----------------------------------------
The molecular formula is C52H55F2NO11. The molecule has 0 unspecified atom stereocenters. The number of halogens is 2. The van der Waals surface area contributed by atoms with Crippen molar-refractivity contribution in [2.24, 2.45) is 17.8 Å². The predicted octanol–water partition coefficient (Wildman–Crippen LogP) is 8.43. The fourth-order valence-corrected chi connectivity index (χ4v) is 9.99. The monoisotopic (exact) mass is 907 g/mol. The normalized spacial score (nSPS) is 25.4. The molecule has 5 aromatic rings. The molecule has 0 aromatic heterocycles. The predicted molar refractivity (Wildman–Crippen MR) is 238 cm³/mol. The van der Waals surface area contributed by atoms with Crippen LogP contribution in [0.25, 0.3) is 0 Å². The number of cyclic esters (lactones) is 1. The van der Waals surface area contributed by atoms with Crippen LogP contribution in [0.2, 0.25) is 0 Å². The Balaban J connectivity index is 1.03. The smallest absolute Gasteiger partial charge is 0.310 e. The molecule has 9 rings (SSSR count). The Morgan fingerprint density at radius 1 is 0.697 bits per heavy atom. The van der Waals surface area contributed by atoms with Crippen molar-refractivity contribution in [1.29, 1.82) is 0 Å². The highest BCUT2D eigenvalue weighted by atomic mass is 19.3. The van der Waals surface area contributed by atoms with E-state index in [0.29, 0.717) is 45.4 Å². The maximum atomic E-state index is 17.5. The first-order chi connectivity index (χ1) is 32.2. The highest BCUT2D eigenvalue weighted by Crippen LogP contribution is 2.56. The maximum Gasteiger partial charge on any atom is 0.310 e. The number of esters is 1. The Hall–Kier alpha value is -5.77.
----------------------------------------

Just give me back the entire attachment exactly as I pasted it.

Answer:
The molecular formula is C52H55F2NO11. The molecule has 0 unspecified atom stereocenters. The number of halogens is 2. The van der Waals surface area contributed by atoms with Crippen molar-refractivity contribution in [2.24, 2.45) is 17.8 Å². The predicted octanol–water partition coefficient (Wildman–Crippen LogP) is 8.43. The fourth-order valence-corrected chi connectivity index (χ4v) is 9.99. The monoisotopic (exact) mass is 907 g/mol. The normalized spacial score (nSPS) is 25.4. The molecule has 5 aromatic rings. The molecule has 0 aromatic heterocycles. The predicted molar refractivity (Wildman–Crippen MR) is 238 cm³/mol. The van der Waals surface area contributed by atoms with Crippen LogP contribution in [0.25, 0.3) is 0 Å². The number of cyclic esters (lactones) is 1. The van der Waals surface area contributed by atoms with Crippen LogP contribution in [0.2, 0.25) is 0 Å². The Balaban J connectivity index is 1.03. The smallest absolute Gasteiger partial charge is 0.310 e. The molecule has 9 rings (SSSR count). The Morgan fingerprint density at radius 1 is 0.697 bits per heavy atom. The van der Waals surface area contributed by atoms with Crippen molar-refractivity contribution in [1.29, 1.82) is 0 Å². The highest BCUT2D eigenvalue weighted by atomic mass is 19.3. The van der Waals surface area contributed by atoms with E-state index in [0.29, 0.717) is 45.4 Å². The maximum atomic E-state index is 17.5. The first-order chi connectivity index (χ1) is 32.2. The highest BCUT2D eigenvalue weighted by Crippen LogP contribution is 2.56. The maximum Gasteiger partial charge on any atom is 0.310 e. The number of esters is 1. The Hall–Kier alpha value is -5.77.